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Jason Blood no longer wants anything to do with the Demon.  He wanders around blaming Etrigan for everything in his life.

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A woman’s child gets possessed, and she calls Jason to help.  Though he doesn’t want to, he goes.  He tries to exorcise the child himself, but fails.

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So he does the only thing he can, and invokes Etrigan.

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Andy Kibert joins Paul Kupperberg for a Phantom Stranger story that deals with the black musicans ruthlessly exploited by the white music industry. The protagonist is an elderly man, playing on the street for coins, whose recordings had made a company rich.  When he encounters his old “partner” on the street, and the man ignores him, the musician seeks out vengeance.

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It’s scary and sad, and beautifully rendered.  In the end, the man doesn’t want millions, he just wants respect.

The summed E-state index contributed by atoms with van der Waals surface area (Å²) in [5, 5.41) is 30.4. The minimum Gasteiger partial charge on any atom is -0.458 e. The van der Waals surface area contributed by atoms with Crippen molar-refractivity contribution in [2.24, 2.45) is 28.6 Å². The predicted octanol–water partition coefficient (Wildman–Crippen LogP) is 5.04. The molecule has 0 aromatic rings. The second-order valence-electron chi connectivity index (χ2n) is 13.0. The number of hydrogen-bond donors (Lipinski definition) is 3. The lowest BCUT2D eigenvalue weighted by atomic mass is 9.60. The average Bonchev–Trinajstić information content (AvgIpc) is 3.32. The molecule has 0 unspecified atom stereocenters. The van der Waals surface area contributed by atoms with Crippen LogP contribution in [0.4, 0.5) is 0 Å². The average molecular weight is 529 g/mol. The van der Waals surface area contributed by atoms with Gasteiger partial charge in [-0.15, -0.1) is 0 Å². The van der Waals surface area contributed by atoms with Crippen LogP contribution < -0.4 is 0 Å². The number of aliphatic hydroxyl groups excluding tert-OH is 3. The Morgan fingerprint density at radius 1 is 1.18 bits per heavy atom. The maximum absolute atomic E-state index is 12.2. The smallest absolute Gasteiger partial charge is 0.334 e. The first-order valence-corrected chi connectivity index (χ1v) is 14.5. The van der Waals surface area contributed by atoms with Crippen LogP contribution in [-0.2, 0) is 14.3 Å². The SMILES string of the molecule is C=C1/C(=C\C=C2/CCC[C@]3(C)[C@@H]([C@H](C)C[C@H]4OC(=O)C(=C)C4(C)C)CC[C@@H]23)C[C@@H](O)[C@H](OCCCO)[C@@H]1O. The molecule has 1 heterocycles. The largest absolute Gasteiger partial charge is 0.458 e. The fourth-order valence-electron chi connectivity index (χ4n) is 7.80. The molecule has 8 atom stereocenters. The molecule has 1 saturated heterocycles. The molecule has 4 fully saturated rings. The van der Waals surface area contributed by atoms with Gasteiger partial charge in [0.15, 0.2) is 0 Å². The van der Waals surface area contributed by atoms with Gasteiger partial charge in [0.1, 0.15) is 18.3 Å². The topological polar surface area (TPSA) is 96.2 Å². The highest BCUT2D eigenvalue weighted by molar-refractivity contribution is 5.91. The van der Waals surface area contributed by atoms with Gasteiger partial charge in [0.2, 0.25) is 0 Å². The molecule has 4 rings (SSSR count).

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Stern, Swan and Anderson reveal that both sides of the Superman-as-god forces have been backed, and the powers and technology given, by Darkseid.

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Dee Tyler, the new Phantom Lady makes her debut in this story by Lex Strazewski, Chuck Austen and Gary Martin.  Dee has just graduated from an elite finishing school for women in Paris, which seems to be run by Sandra Knight, the origins Phantom Lady. Certainly, Dee has learned a lot more than math.

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She returns home to Washington DC to discover that her father, the Attorney General, is under a lot of pressure, and criminal forces are involved.